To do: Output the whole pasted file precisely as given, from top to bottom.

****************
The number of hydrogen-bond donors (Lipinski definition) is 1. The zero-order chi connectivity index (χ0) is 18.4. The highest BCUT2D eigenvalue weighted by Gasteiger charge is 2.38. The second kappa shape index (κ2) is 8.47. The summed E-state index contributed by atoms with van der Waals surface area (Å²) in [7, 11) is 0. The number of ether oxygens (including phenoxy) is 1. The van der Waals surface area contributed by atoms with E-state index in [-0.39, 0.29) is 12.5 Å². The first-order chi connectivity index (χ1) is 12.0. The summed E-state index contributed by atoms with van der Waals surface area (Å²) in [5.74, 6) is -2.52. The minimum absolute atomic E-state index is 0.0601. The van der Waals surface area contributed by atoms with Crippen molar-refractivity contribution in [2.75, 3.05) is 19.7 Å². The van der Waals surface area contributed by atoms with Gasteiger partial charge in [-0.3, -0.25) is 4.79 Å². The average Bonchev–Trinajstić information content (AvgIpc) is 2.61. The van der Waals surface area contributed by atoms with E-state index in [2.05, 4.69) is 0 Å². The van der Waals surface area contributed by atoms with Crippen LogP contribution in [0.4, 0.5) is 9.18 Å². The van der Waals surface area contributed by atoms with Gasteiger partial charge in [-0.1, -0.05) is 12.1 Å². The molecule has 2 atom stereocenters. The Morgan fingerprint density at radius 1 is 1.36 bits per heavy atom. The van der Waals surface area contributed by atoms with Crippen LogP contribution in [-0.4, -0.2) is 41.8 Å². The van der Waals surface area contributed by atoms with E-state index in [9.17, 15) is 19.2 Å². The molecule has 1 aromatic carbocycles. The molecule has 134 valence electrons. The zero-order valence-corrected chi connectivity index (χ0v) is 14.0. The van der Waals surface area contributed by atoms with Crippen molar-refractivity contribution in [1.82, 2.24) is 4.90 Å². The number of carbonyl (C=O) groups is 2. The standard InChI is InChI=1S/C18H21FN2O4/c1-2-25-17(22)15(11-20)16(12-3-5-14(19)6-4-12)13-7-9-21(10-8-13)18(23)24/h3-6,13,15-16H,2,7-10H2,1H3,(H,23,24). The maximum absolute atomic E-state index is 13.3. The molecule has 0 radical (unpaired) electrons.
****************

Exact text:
The number of hydrogen-bond donors (Lipinski definition) is 1. The zero-order chi connectivity index (χ0) is 18.4. The highest BCUT2D eigenvalue weighted by Gasteiger charge is 2.38. The second kappa shape index (κ2) is 8.47. The summed E-state index contributed by atoms with van der Waals surface area (Å²) in [7, 11) is 0. The number of ether oxygens (including phenoxy) is 1. The van der Waals surface area contributed by atoms with E-state index in [-0.39, 0.29) is 12.5 Å². The first-order chi connectivity index (χ1) is 12.0. The summed E-state index contributed by atoms with van der Waals surface area (Å²) in [5.74, 6) is -2.52. The minimum absolute atomic E-state index is 0.0601. The van der Waals surface area contributed by atoms with Crippen molar-refractivity contribution in [2.75, 3.05) is 19.7 Å². The van der Waals surface area contributed by atoms with Gasteiger partial charge in [-0.3, -0.25) is 4.79 Å². The average Bonchev–Trinajstić information content (AvgIpc) is 2.61. The van der Waals surface area contributed by atoms with E-state index in [2.05, 4.69) is 0 Å². The van der Waals surface area contributed by atoms with Crippen LogP contribution in [0.4, 0.5) is 9.18 Å². The van der Waals surface area contributed by atoms with Gasteiger partial charge in [-0.1, -0.05) is 12.1 Å². The molecule has 2 atom stereocenters. The Morgan fingerprint density at radius 1 is 1.36 bits per heavy atom. The van der Waals surface area contributed by atoms with Crippen LogP contribution in [-0.4, -0.2) is 41.8 Å². The van der Waals surface area contributed by atoms with E-state index in [9.17, 15) is 19.2 Å². The molecule has 1 aromatic carbocycles. The molecule has 134 valence electrons. The zero-order valence-corrected chi connectivity index (χ0v) is 14.0. The van der Waals surface area contributed by atoms with Crippen molar-refractivity contribution in [1.82, 2.24) is 4.90 Å². The number of carbonyl (C=O) groups is 2. The standard InChI is InChI=1S/C18H21FN2O4/c1-2-25-17(22)15(11-20)16(12-3-5-14(19)6-4-12)13-7-9-21(10-8-13)18(23)24/h3-6,13,15-16H,2,7-10H2,1H3,(H,23,24). The maximum absolute atomic E-state index is 13.3. The molecule has 0 radical (unpaired) electrons.